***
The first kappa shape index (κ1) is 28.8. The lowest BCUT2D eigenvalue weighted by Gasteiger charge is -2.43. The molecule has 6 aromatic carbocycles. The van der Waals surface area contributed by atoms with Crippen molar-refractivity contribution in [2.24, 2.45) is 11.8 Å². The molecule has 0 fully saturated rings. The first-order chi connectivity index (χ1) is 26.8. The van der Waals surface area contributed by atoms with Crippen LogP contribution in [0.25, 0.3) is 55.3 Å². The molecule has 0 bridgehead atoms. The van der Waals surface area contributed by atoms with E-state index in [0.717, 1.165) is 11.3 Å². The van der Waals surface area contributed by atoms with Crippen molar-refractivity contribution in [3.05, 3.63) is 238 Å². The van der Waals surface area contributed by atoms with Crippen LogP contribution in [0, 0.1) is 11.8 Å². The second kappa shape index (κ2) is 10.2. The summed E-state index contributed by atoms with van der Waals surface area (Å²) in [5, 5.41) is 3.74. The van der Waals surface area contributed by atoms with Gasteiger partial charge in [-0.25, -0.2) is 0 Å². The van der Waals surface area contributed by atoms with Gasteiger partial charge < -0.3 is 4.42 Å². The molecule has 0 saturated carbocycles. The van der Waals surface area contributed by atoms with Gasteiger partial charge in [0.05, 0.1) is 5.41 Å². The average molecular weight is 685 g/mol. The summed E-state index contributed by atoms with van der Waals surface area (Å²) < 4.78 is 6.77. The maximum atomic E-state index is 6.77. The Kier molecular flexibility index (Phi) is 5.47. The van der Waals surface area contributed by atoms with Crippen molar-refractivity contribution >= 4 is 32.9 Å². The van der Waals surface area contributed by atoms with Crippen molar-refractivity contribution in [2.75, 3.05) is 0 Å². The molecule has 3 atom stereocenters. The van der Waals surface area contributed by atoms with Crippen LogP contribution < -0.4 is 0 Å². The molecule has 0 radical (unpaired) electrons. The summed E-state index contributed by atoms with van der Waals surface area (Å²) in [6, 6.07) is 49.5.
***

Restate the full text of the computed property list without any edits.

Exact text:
The first kappa shape index (κ1) is 28.8. The lowest BCUT2D eigenvalue weighted by Gasteiger charge is -2.43. The molecule has 6 aromatic carbocycles. The van der Waals surface area contributed by atoms with Crippen molar-refractivity contribution in [2.24, 2.45) is 11.8 Å². The molecule has 0 fully saturated rings. The first-order chi connectivity index (χ1) is 26.8. The van der Waals surface area contributed by atoms with Crippen LogP contribution in [0.25, 0.3) is 55.3 Å². The molecule has 0 bridgehead atoms. The van der Waals surface area contributed by atoms with E-state index in [0.717, 1.165) is 11.3 Å². The van der Waals surface area contributed by atoms with Crippen molar-refractivity contribution in [3.05, 3.63) is 238 Å². The van der Waals surface area contributed by atoms with Crippen LogP contribution in [0, 0.1) is 11.8 Å². The second kappa shape index (κ2) is 10.2. The summed E-state index contributed by atoms with van der Waals surface area (Å²) in [5, 5.41) is 3.74. The van der Waals surface area contributed by atoms with Gasteiger partial charge in [-0.25, -0.2) is 0 Å². The van der Waals surface area contributed by atoms with Gasteiger partial charge < -0.3 is 4.42 Å². The molecule has 0 saturated carbocycles. The van der Waals surface area contributed by atoms with Gasteiger partial charge in [0.05, 0.1) is 5.41 Å². The average molecular weight is 685 g/mol. The summed E-state index contributed by atoms with van der Waals surface area (Å²) < 4.78 is 6.77. The maximum atomic E-state index is 6.77. The Kier molecular flexibility index (Phi) is 5.47. The van der Waals surface area contributed by atoms with Crippen molar-refractivity contribution >= 4 is 32.9 Å². The van der Waals surface area contributed by atoms with Crippen molar-refractivity contribution in [2.75, 3.05) is 0 Å². The molecule has 3 atom stereocenters. The van der Waals surface area contributed by atoms with Crippen LogP contribution < -0.4 is 0 Å². The molecule has 0 radical (unpaired) electrons. The summed E-state index contributed by atoms with van der Waals surface area (Å²) in [6, 6.07) is 49.5.